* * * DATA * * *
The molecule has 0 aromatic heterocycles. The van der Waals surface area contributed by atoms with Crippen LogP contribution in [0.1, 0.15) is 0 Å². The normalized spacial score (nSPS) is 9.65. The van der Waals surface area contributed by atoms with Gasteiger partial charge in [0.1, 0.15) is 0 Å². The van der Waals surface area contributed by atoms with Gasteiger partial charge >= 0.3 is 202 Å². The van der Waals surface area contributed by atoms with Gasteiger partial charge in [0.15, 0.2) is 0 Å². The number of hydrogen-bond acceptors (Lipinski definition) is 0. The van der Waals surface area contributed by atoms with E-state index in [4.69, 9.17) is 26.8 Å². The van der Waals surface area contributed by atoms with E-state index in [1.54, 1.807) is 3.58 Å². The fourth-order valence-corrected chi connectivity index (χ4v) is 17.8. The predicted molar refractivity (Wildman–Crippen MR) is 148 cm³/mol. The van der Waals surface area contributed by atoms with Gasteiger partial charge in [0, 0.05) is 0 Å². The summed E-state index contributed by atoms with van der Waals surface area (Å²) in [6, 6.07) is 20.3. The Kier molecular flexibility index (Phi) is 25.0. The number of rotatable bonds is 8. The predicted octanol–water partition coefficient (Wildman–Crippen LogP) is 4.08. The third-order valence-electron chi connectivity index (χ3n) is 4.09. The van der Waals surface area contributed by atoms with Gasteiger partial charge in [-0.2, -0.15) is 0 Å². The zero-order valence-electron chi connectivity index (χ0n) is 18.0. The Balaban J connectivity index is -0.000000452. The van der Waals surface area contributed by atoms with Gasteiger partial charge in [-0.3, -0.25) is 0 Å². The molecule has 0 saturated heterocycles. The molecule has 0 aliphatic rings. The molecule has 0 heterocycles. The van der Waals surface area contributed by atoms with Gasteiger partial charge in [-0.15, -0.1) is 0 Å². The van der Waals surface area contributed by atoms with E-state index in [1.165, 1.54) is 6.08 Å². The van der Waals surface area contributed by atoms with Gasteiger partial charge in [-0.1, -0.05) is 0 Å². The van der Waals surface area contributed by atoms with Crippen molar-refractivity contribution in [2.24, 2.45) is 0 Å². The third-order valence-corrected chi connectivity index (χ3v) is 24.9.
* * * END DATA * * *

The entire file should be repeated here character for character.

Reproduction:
The molecule has 0 aromatic heterocycles. The van der Waals surface area contributed by atoms with Crippen LogP contribution in [0.1, 0.15) is 0 Å². The normalized spacial score (nSPS) is 9.65. The van der Waals surface area contributed by atoms with Gasteiger partial charge in [0.1, 0.15) is 0 Å². The van der Waals surface area contributed by atoms with Gasteiger partial charge >= 0.3 is 202 Å². The van der Waals surface area contributed by atoms with Gasteiger partial charge in [0.15, 0.2) is 0 Å². The number of hydrogen-bond acceptors (Lipinski definition) is 0. The van der Waals surface area contributed by atoms with E-state index in [4.69, 9.17) is 26.8 Å². The van der Waals surface area contributed by atoms with E-state index in [1.54, 1.807) is 3.58 Å². The fourth-order valence-corrected chi connectivity index (χ4v) is 17.8. The predicted molar refractivity (Wildman–Crippen MR) is 148 cm³/mol. The van der Waals surface area contributed by atoms with Gasteiger partial charge in [0, 0.05) is 0 Å². The summed E-state index contributed by atoms with van der Waals surface area (Å²) in [6, 6.07) is 20.3. The Kier molecular flexibility index (Phi) is 25.0. The number of rotatable bonds is 8. The predicted octanol–water partition coefficient (Wildman–Crippen LogP) is 4.08. The third-order valence-electron chi connectivity index (χ3n) is 4.09. The van der Waals surface area contributed by atoms with Gasteiger partial charge in [-0.2, -0.15) is 0 Å². The zero-order valence-electron chi connectivity index (χ0n) is 18.0. The Balaban J connectivity index is -0.000000452. The van der Waals surface area contributed by atoms with Gasteiger partial charge in [-0.3, -0.25) is 0 Å². The molecule has 0 saturated heterocycles. The molecule has 0 aliphatic rings. The molecule has 0 heterocycles. The van der Waals surface area contributed by atoms with Gasteiger partial charge in [-0.15, -0.1) is 0 Å². The van der Waals surface area contributed by atoms with E-state index in [1.165, 1.54) is 6.08 Å². The van der Waals surface area contributed by atoms with Gasteiger partial charge in [-0.1, -0.05) is 0 Å². The van der Waals surface area contributed by atoms with Crippen molar-refractivity contribution in [2.24, 2.45) is 0 Å². The third-order valence-corrected chi connectivity index (χ3v) is 24.9.